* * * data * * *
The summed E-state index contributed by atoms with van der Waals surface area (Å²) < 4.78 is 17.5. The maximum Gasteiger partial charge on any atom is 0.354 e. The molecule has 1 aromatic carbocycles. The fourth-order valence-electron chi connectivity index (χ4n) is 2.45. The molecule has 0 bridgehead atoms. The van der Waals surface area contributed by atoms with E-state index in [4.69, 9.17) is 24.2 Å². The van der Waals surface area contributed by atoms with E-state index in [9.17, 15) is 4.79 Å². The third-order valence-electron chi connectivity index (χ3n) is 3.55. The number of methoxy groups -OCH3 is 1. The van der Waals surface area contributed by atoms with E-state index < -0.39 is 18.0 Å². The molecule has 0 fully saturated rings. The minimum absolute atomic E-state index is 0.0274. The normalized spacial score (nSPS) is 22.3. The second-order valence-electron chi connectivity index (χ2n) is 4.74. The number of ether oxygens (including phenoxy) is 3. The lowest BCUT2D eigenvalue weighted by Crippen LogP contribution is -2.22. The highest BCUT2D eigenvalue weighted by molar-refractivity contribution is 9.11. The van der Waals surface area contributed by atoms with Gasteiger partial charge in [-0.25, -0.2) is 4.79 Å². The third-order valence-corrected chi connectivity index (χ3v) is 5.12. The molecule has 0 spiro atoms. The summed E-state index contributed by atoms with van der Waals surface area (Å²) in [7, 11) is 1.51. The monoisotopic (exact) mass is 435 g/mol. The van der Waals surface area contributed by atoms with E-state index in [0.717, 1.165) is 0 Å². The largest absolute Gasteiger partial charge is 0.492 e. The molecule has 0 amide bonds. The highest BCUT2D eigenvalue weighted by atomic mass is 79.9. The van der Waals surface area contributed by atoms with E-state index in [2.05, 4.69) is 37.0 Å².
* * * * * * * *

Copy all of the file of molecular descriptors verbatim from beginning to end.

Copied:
The summed E-state index contributed by atoms with van der Waals surface area (Å²) < 4.78 is 17.5. The maximum Gasteiger partial charge on any atom is 0.354 e. The molecule has 1 aromatic carbocycles. The fourth-order valence-electron chi connectivity index (χ4n) is 2.45. The molecule has 0 bridgehead atoms. The van der Waals surface area contributed by atoms with E-state index in [4.69, 9.17) is 24.2 Å². The van der Waals surface area contributed by atoms with E-state index in [9.17, 15) is 4.79 Å². The third-order valence-electron chi connectivity index (χ3n) is 3.55. The number of methoxy groups -OCH3 is 1. The van der Waals surface area contributed by atoms with E-state index < -0.39 is 18.0 Å². The molecule has 0 fully saturated rings. The minimum absolute atomic E-state index is 0.0274. The normalized spacial score (nSPS) is 22.3. The second-order valence-electron chi connectivity index (χ2n) is 4.74. The number of ether oxygens (including phenoxy) is 3. The lowest BCUT2D eigenvalue weighted by Crippen LogP contribution is -2.22. The highest BCUT2D eigenvalue weighted by molar-refractivity contribution is 9.11. The van der Waals surface area contributed by atoms with Gasteiger partial charge in [-0.25, -0.2) is 4.79 Å². The third-order valence-corrected chi connectivity index (χ3v) is 5.12. The molecule has 0 spiro atoms. The summed E-state index contributed by atoms with van der Waals surface area (Å²) in [7, 11) is 1.51. The monoisotopic (exact) mass is 435 g/mol. The van der Waals surface area contributed by atoms with E-state index in [0.717, 1.165) is 0 Å². The largest absolute Gasteiger partial charge is 0.492 e. The molecule has 0 amide bonds. The highest BCUT2D eigenvalue weighted by atomic mass is 79.9. The van der Waals surface area contributed by atoms with E-state index in [2.05, 4.69) is 37.0 Å².